Ex-Band Member Files Suit Over Hazing -- Michigan State Unit Known As One Of Best

EAST LANSING, Mich. - Jeffrey Greenfield was ecstatic when he arrived at Michigan State University in August 1991.

He'd just passed the most important audition of his life and won a coveted spot in the award-winning MSU Marching Band.

His second day on campus, while returning from lunch with a friend, a group of band members rushed up and pulled his friend's shorts down to his ankles. Greenfield was shocked.

Greenfield, 20, of Bloomfield Township, Mich., has filed suit against MSU, its band director and the drumline instructor, whose contract recently was not renewed. He says "a nightmare" of bizarre initiation and hazing rituals performed by band members forced him to drop from 16 credits to seven last fall, quit the band and seek therapy.

Advised of the lawsuit, filed Friday, university officials declined comment.

A Detroit News investigation confirmed much of the behavior alleged by Greenfield.

Band veterans reportedly exposed their genitals in public and goaded newcomers to do the same, and gave themselves and the freshmen lewd nicknames. The nicknames of band members were recorded on MSU forms and printed in an official band directory at the end of the year.

Band members who made mistakes playing or marching reportedly were disciplined in a ritual involving nudity.

"It was horrible . . . degrading, disgusting and one of the filthiest things I've ever had to endure in life," said Greenfield.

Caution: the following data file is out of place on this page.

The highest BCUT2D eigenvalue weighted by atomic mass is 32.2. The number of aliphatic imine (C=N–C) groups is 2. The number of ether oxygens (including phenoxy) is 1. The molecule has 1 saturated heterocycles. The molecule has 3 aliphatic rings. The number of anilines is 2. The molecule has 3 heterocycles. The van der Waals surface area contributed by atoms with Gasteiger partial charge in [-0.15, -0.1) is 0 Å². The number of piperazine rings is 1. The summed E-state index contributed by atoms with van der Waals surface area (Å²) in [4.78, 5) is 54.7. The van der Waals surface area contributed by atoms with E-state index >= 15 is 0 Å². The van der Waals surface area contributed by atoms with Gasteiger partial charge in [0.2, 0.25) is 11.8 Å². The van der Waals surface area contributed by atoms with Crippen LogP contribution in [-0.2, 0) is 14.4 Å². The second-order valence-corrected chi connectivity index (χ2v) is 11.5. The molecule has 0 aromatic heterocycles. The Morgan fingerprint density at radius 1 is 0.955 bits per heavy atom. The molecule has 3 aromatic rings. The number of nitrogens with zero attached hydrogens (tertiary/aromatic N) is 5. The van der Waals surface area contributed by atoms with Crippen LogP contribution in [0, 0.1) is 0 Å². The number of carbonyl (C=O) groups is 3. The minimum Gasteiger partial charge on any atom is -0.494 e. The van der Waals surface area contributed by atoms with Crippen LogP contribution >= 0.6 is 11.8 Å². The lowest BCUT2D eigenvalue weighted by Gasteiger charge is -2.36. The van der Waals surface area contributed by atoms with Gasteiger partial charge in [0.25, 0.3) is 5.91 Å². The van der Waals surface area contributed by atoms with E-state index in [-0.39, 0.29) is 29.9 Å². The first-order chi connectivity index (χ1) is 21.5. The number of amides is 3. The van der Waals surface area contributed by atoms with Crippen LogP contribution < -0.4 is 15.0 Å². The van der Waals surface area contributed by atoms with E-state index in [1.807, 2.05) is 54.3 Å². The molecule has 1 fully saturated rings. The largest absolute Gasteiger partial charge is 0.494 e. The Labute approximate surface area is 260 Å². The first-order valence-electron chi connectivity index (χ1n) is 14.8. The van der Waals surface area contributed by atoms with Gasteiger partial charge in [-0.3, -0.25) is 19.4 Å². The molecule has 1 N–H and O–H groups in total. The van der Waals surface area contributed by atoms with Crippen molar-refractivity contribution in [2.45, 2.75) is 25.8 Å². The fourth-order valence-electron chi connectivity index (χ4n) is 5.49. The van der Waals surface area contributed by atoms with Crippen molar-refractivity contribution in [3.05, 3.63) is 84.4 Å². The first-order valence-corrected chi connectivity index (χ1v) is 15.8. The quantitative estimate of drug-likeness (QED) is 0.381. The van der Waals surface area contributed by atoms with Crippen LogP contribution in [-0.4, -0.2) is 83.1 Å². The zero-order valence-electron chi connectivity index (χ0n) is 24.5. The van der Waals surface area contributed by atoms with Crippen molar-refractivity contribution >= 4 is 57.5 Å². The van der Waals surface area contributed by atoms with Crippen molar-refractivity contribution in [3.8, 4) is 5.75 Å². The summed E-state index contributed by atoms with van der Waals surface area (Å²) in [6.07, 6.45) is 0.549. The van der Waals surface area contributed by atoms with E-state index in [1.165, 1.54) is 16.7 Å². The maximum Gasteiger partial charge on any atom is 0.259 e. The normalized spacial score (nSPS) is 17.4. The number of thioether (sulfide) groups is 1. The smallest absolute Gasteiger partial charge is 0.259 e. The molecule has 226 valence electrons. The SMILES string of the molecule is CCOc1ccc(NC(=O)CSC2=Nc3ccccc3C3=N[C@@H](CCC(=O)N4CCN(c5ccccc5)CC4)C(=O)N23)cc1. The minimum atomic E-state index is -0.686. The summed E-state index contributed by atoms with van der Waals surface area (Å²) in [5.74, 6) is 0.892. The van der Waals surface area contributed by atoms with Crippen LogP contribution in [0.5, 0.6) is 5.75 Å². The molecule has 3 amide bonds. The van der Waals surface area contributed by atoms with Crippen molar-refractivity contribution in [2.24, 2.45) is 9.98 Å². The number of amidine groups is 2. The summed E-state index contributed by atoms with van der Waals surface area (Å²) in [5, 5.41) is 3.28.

Greenfield wants to be reinstated in the band without penalty and a monitor to ensure such harassment is stopped. He also wants at least $10,000 to pay for legal fees and pain and suffering.

His attorneys, Peggy and Michael Pitt, called the band's behavior a "Tailhook-in-training situation," referring to the Navy sex scandal.

MSU has very strict hazing and sexual-harassment codes, and school authorities say widespread hazing does not exist in the band nor elsewhere on campus. But band officials admit that, after Greenfield complained, they found evidence of "distasteful, deviant and sophomoric" behavior in the past two years.

Although not generally known off campus, the MSU band is a class ranking among the school's toughest courses. It is open only to those who pass rigorous auditions. The band is considered one of the nation's best.

Greenfield said he attended his inaugural nicknaming party the first week of drum camp in the fall of 1991 - on the roof of Demonstration Hall on campus.

On the roof, members of the drum line sat in a circle and drank beer. One by one, he said, the freshmen were asked to stand, introduce themselves and "perform" for the group.

"The main theme of everything was masturbation," Greenfield said.

The drummers received nicknames that reflected their performance, Greenfield said.

After Greenfield complained about the nicknames being printed in the band's directory, James Forger, director of the School of Music, acknowledged some of the nicknames were "downright offensive" and ordered the band to stop using them.

LeeAnne Martin, a former tenor sax player, now a medical student at the University of Michigan, said freshmen were never required to do anything they didn't want to do.

"If they said no, we might egg them on," she said. "But if they really objected, we would just go on to the next person. . . . It was all just fun."